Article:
After falling to its lowest levels since 2014 in the first quarter of this year, South Africa’s agricultural employment statistics rebounded in the second quarter to 862,000 (up 8% year-on-year). This is not surprising since there have been bumper harvests on field crops and horticulture this season.
Moreover, the second quarter of each year is a period of higher activity in most agricultural industries, with harvesting underway, which requires increased labour. Notably, the scenario of higher agricultural commodity prices in a year of large harvests also boosted farmers’ incomes and therefore, could retain and increase employment, albeit seasonally.
From a regional perspective, except for the Western Cape and Mpumalanga, agricultural employment increased in the second quarter of 2021 compared with the corresponding period in 2020. Again, this can be explained by the need for more labour during a harvest period of a bumper crop. The decline in employment in the Western Cape can be explained by the fact that the province’s wine and wine grape industry was hard hit by the lockdown regulations at various intervals in 2020 and this year.
While the second quarter’s 185,000 jobs in the Western Cape is not at its lowest compared to the first quarter’s 136,000, it is still well below the five-year average of 209,000 jobs. For Mpumalanga, it is unclear what might have led to an 11% year-on-year decline in agricultural employment as the province had a vibrant field crop and horticulture season, both of which are generally labour-intensive. Perhaps the decline in forestry and game industry jobs might explain the province’s farm labour dynamics.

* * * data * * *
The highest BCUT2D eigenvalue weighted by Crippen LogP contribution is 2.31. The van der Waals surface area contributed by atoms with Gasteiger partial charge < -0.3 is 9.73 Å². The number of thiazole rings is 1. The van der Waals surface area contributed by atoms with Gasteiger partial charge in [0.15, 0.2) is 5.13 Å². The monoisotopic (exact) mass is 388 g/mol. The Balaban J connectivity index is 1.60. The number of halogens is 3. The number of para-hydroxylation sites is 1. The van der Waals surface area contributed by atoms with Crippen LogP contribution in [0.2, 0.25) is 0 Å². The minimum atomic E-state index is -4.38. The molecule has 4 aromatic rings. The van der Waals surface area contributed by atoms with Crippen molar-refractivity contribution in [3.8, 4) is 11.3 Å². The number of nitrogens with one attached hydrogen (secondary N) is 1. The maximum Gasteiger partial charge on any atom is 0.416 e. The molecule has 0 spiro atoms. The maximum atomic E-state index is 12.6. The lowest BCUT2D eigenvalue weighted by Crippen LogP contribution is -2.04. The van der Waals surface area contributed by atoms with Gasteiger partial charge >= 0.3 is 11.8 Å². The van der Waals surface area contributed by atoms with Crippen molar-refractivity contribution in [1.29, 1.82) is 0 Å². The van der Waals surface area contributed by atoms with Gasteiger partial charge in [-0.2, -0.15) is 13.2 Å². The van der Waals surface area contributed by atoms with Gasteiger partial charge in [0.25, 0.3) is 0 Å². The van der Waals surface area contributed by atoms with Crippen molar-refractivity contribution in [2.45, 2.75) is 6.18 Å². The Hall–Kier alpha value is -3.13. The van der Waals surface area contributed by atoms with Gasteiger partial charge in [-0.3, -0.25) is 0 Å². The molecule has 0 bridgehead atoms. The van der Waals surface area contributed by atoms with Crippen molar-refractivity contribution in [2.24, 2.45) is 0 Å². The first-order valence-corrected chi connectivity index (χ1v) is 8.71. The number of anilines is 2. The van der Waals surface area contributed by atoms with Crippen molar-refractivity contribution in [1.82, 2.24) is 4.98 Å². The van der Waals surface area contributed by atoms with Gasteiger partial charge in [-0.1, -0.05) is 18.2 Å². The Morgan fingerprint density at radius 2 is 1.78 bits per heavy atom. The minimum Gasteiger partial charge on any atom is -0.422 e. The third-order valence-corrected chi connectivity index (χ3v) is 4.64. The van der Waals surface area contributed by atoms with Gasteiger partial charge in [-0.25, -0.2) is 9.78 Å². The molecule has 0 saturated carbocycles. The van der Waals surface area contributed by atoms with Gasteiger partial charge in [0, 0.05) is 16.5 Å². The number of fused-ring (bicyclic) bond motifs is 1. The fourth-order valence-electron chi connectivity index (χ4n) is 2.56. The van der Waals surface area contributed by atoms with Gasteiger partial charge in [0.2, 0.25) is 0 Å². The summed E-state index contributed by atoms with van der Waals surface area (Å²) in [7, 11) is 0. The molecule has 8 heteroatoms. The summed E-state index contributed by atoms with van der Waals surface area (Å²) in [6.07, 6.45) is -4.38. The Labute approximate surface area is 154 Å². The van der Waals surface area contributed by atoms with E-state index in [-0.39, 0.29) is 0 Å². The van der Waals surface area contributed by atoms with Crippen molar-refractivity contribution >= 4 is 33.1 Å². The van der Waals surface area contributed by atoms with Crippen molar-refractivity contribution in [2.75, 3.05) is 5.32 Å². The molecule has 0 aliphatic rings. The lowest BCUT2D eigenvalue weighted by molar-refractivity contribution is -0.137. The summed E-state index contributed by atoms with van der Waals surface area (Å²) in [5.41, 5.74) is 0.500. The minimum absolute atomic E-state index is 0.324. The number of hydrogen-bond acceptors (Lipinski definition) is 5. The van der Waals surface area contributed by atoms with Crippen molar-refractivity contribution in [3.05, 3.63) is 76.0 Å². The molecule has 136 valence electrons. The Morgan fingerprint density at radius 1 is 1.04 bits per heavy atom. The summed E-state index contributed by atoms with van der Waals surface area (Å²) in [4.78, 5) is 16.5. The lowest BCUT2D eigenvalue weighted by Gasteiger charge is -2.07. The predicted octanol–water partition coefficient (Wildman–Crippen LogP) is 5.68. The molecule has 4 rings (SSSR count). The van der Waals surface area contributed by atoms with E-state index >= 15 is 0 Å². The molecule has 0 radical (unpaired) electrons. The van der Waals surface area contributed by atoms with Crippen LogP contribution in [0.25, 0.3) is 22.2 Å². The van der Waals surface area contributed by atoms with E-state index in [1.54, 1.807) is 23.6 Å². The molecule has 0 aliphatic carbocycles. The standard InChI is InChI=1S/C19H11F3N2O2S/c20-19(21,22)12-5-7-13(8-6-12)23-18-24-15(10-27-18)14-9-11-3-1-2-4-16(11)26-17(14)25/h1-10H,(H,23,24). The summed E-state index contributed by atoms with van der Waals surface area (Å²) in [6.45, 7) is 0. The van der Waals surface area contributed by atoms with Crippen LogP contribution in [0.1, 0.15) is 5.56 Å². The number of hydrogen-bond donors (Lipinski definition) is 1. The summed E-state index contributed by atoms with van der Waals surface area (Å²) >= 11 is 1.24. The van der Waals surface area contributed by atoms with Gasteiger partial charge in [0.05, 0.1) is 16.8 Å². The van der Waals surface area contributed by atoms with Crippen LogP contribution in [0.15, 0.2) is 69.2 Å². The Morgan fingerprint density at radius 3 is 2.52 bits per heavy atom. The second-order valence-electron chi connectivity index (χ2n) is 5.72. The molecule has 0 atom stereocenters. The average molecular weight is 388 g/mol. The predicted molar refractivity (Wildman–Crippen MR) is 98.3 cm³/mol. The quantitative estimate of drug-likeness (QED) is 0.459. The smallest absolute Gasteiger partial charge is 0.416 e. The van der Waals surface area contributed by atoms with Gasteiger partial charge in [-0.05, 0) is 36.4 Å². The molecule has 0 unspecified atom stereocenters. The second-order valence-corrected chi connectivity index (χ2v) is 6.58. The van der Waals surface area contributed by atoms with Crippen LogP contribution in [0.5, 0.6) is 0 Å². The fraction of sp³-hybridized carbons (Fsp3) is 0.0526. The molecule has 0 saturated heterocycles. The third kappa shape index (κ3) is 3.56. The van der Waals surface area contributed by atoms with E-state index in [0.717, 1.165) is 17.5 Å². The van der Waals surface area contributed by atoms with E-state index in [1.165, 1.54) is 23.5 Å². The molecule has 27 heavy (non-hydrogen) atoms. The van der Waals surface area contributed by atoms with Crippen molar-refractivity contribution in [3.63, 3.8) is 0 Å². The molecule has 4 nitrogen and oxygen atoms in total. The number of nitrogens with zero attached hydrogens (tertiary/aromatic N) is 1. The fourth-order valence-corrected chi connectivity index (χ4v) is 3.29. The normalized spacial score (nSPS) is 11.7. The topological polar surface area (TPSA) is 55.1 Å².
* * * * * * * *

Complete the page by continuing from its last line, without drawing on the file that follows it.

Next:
Overall, the employment data remain of interest following the 16,1% increase in the farming minimum wage to R21,69/hour. At the time, various commodity groups indicated that the increase in the minimum wage would cause a further squeeze on cash flow and negatively influence hiring decisions. But the actual effects of the current minimum wage increase on jobs will only be apparent with a lag.
We will continue to monitor the data. Fundamentally, the agricultural economy is on a solid footing for a second consecutive year. In 2020, the sector’s gross value added expanded by 13,1% year-on-year. This year will likely also be another year of good performance, with the Bureau for Food and Agricultural Policy (BFAP) forecasting a 7% year-on-year growth.